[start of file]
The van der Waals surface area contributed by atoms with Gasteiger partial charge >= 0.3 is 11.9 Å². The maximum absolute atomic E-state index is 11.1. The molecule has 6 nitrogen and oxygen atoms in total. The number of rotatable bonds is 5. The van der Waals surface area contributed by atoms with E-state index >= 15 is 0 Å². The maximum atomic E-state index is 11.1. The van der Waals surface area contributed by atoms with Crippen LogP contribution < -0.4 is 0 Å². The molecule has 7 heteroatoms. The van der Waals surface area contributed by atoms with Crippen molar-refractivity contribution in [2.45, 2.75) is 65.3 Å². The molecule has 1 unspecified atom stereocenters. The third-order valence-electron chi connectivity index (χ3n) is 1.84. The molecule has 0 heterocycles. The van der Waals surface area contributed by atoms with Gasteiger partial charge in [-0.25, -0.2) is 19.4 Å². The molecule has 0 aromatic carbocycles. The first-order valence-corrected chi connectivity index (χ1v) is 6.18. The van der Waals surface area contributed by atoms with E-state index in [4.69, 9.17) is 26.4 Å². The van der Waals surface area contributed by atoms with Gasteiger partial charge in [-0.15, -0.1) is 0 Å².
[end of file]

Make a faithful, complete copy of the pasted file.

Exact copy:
The van der Waals surface area contributed by atoms with Gasteiger partial charge >= 0.3 is 11.9 Å². The maximum absolute atomic E-state index is 11.1. The molecule has 6 nitrogen and oxygen atoms in total. The number of rotatable bonds is 5. The van der Waals surface area contributed by atoms with E-state index >= 15 is 0 Å². The maximum atomic E-state index is 11.1. The van der Waals surface area contributed by atoms with Crippen LogP contribution < -0.4 is 0 Å². The molecule has 7 heteroatoms. The van der Waals surface area contributed by atoms with Crippen molar-refractivity contribution in [2.45, 2.75) is 65.3 Å². The molecule has 1 unspecified atom stereocenters. The third-order valence-electron chi connectivity index (χ3n) is 1.84. The molecule has 0 heterocycles. The van der Waals surface area contributed by atoms with Gasteiger partial charge in [-0.25, -0.2) is 19.4 Å². The molecule has 0 aromatic carbocycles. The first-order valence-corrected chi connectivity index (χ1v) is 6.18. The van der Waals surface area contributed by atoms with E-state index in [4.69, 9.17) is 26.4 Å². The van der Waals surface area contributed by atoms with Gasteiger partial charge in [-0.15, -0.1) is 0 Å².